You look at the world’s history and at some point you think that all the stories that need to be told about war and the soldiers who’ve fought them have been. History says differently, and certainly from the perspective of director Kriv Stenders who returns with Danger Close, an eye-opening and dramatic tale about a company of soldiers on the edge of death amidst heavy firefighting, aiding the South Vietnamese against the Northern military in 1966.
Written by Stuart Beattie, Danger Close opens with a soaring view of the battlefield heavily fogged down as soliders tread a vast field for the film’s opening. The story sees Major Harry Smith (Travis Fimmel) and Sergeant Bob Buick (Luke Bracey) setting out with their men into the jungles of Long Tan in search of where a mortar attack was launched on their basecamp the evening prior. Having split into teams of three, Smith’s team suddenly finds itself under heavy fire from the North Vietnamese, ensuing an hours-long fight for survival.
The fighting is fierce and carries on through heavy rain as the attack increases, and the soldiers under Smith’s and Buick’s watch are forced to hunker fight right down to their very last breath. Battling sniper bullets, limited ammunition, heavy rain, inner-unit politics with top brass and ultimately each other, what remains to be seen, centrally, is if whether or not Smith and the men of the eleventh unit can find the courage and endurance they need to keep morale up and give each other a fighting chance.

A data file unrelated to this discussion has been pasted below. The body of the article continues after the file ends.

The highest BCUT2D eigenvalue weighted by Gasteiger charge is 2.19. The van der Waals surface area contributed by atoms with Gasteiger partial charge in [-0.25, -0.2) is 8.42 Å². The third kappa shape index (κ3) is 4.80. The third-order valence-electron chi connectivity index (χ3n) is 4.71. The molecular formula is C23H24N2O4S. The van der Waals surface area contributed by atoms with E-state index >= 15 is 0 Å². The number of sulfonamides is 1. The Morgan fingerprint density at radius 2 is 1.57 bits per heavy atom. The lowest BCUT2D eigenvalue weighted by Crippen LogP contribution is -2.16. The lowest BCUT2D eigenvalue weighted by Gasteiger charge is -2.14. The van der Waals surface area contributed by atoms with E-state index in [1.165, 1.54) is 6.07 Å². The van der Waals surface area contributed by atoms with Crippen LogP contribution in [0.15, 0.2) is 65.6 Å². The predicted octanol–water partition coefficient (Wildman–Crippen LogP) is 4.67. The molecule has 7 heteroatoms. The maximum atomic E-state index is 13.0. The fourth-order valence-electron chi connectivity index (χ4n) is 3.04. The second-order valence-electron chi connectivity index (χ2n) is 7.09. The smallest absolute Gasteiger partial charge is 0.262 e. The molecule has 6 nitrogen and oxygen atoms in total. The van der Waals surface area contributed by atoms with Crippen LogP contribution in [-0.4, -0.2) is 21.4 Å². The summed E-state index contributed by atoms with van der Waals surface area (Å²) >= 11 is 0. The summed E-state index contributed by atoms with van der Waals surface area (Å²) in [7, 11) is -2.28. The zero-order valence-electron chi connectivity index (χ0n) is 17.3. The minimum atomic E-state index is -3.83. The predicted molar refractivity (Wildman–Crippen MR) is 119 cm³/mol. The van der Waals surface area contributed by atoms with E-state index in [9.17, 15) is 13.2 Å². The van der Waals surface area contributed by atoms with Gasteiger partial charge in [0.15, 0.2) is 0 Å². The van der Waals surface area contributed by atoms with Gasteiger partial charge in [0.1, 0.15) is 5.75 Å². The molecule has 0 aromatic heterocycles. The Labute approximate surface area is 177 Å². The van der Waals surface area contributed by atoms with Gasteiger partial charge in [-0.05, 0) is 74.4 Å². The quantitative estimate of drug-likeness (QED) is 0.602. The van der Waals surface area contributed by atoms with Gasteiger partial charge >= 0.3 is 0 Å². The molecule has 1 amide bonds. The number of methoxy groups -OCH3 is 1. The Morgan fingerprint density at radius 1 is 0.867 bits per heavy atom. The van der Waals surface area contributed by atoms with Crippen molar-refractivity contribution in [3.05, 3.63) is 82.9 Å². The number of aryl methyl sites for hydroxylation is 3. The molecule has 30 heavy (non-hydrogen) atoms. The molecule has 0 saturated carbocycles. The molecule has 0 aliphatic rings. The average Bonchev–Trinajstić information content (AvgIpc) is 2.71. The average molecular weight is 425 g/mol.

The film details that most of the soldiers are conscripts whose average age are of around twenty years and many of whom have never seen combat. Several character moments speak to this quite firmly in the first leg of the film, firstly with Smith, who seems wound up and frustrated with the lack of discipline and morale in the company, so much so that at one point he sets out to ask Brigadier Jackson (Richard Roxburgh) for a transfer. Second-lieutenant Gordon Sharp and Private Paul Large (Daniel Webber) both manage to get on Smith’s bad side which ultimately coagulates with issues of trust by halfway into the film.
The gun battles are some of the most explosive you’ll ever see. Only one shot sees some of the red stuff hitting the lens at one point while you’re completely left on the edge of your seat throughout the action. Next to the film’s solid cinematography and acting, a proper sound system further guarantees you’re immediately pulled into the fight as bullets whiz by just inches away from heads as the men are forced to duck down, shoot and work as a team with their auxilary unit miles away providing as much cover as possible.
Much of the men are picked off one-by-one between scenes as the historical citations of the film note that up to eighteen men died, and assuredly at least a few of these are characters you’ll at care about at sooner or later. At one point, Smith is forced to make the ultimate choice, one that completely seizes his character in what’s easily the most pivotal development of the film, and it sets up an even more compelling and suspenseful story point.
Danger Close brings you about as close as it can to the turmoil and violence of war, and it does so with a formidable cast of actors led by Fimmel, and amply supported by Bracey, Webber and Roxburgh among others. Stenders packages a quality production in Danger Close aimed at telling a wholly worthwhile story that paints a grisly, introspective picture of the kind of heroism, resilience, steadfastiness and sacrifice it takes to not only fight war, but to make significant and often damming and hard choices along the way whilst sticking together no matter what.
When the chips were down, all they had was each other. That is the story of Danger Close, and Stenders tells it with sheer excellence.